The MDR’s Usability Requirements

Rules, regulations, and legislations are very necessary to keep the processes running smoothly. The EU has proposed its new Medical Device Regulations (MDR) replacing the old Medical Device Directive (MDD) although the implementation of MDR has been postponed till 26th May, 2022.

The MDR proposes several usability requirements for the medical device manufacturers who are and who wish to market their devices in the European market.

The MDR’s Usability Requirements in Detail

  • Considering the intended use of the product, all the basic safety and performances requirements should be met. (MDR Article 5).
  • Under the normal conditions, the products should perform in the way that is specified by its manufacturer. The intended use of the product under normal conditions should be considered all the times. (MDR Annex I, paragraph 1)

The manufacturers will be deemed to non-compliant with the MDR’s usability requirements if they fail to produce the intended medical purpose, intended users and the environment in which the device will be used.

The third paragraph of Annex I requires manufacturers to have a risk management system. The 3rd paragraph of Annex I requires the following:

  • Research and analysis regarding foreseeable misuse of the medical devices with the help manufacturer’s post-market surveillance data and data present in regulatory databases. 
  • List of all use scenarios;
  • Monitoring of users who are the part of either formative or summative evaluations by using authorized devices

The paragraph 5 of Annex I requires to the elimination of the risks or at least reduction in the chances of risk. MDR defines all the measures that should be taken to identify risks that are related to usability. Paragraph 4 of MDR tells the manufactures to define the inherent safety first, then the protection measures and lastly, the information regarding safety. The example of measures which should be take can be exemplified as follows:

  • Inherent Safety:  A switch that does not exist cannot be used mistakenly,
  • Protection Measure: To prevent a switch from being accidentally pressed upon, a flap is present,
  • Information for safety: A warning given in the instructions of use which tells the consequences when the switch is pressed by mistake.

The paragraph 14.1 asks the manufacturers to control the risks arising because of the interactions which the devices establish with their environment. The MDR in paragraph 14.1 also demands inherent safety against the faulty connections present in the devices.

The paragraph 14.2 of the MDR addresses risks which can arise from the design of the device which are addressed by the MDR as ergonomic features of the device. An example of this can be taken as a dialysis machine with wheels. A machine of this type if went out of control, can easily hurt any person coming in contact with it. Its heavy weight as well as high mobility can be a causative agent to hurt a patient or a medical personnel physically.

Paragraph 14.6 establishes the that all of the devices performing the function of measuring, control or display should be designed corresponding to the ergonomic principles, intended users and purpose along with the environment in which they are designed to use. Manufacturers can take guidance from ISO 9241 which describes various aspects of user interface which includes menus, web pages, and command lines etc.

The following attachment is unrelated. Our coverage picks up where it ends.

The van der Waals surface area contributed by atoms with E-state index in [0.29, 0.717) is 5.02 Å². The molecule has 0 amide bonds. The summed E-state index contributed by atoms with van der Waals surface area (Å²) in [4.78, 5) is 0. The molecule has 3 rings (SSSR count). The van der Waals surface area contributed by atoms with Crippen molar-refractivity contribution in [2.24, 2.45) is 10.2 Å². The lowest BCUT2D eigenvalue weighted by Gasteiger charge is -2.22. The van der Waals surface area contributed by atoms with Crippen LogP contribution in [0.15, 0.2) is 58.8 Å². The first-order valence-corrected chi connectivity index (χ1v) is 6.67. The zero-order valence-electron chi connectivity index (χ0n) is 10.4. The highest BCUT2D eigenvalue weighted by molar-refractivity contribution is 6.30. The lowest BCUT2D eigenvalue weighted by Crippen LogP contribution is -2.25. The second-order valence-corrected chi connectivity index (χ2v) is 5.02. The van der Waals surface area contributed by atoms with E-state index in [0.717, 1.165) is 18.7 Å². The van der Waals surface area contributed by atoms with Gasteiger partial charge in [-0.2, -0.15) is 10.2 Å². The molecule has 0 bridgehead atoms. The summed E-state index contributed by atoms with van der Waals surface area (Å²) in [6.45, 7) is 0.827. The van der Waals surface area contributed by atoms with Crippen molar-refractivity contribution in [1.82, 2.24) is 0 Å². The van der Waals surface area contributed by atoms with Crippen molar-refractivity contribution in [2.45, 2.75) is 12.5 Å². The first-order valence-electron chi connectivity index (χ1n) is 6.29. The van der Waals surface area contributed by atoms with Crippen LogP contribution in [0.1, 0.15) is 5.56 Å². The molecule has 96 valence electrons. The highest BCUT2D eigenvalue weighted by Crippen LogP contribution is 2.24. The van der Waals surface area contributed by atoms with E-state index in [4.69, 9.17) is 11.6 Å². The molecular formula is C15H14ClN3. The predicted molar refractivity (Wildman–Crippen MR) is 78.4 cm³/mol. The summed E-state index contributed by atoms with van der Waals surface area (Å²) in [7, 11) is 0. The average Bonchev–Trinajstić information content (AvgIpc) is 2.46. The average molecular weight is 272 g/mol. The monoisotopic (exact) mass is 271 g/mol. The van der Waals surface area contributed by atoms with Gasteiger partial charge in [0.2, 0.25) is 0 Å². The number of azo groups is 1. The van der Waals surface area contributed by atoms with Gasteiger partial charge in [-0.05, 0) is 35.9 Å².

The paragraph 21.3 demands that functions of all the operating and display devices should be comprehensible to users in general and to the patients in particular. How understandable these displays are can be determined by the help of surveys, questionnaires, and post-market data.

Paragraph 22 focuses on the lay-person’s use of a medical device. According to the MDR, a lay-person is the one who does not have any formal education in a relevant field of healthcare or medicine display. While designing a medical device, the manufacturers are required to keep all the techniques and the environment of the lay-person in which he will use the device into consideration. In some cases, the lay-person may require a training so that he can use the device according to its intended use. It should be confirmed by the manufacturers that the lay-person should use the device as per its intended use and the device should be able to issue a warning if it fails to provide a valid result. 

Paragraph 23 of the MDR asks the “instructions of use” of a product to be written in such a manner that they are easily comprehensible. Diagrams and illustrations should be drawn where they are needed. The MDR requires internationally recognized symbols to be drawn and presented where they are needed.

Annex II: Technical documentation: annex II requires details of intended users of a device and the other devices which will connect themselves with it. In case of a software, the tests must be performed in a stimulated environment. In case of connecting a device with another device, proofs should be provided that the device conforms to general safety and performance requirements. 

The article 83(3) and the section 1.1 of Annex III requires the manufacturers to check and analyze the post market surveillance data thoroughly. This information should serve as an indicator of improvement in usability and should involve usability experts as well as risk managers. 

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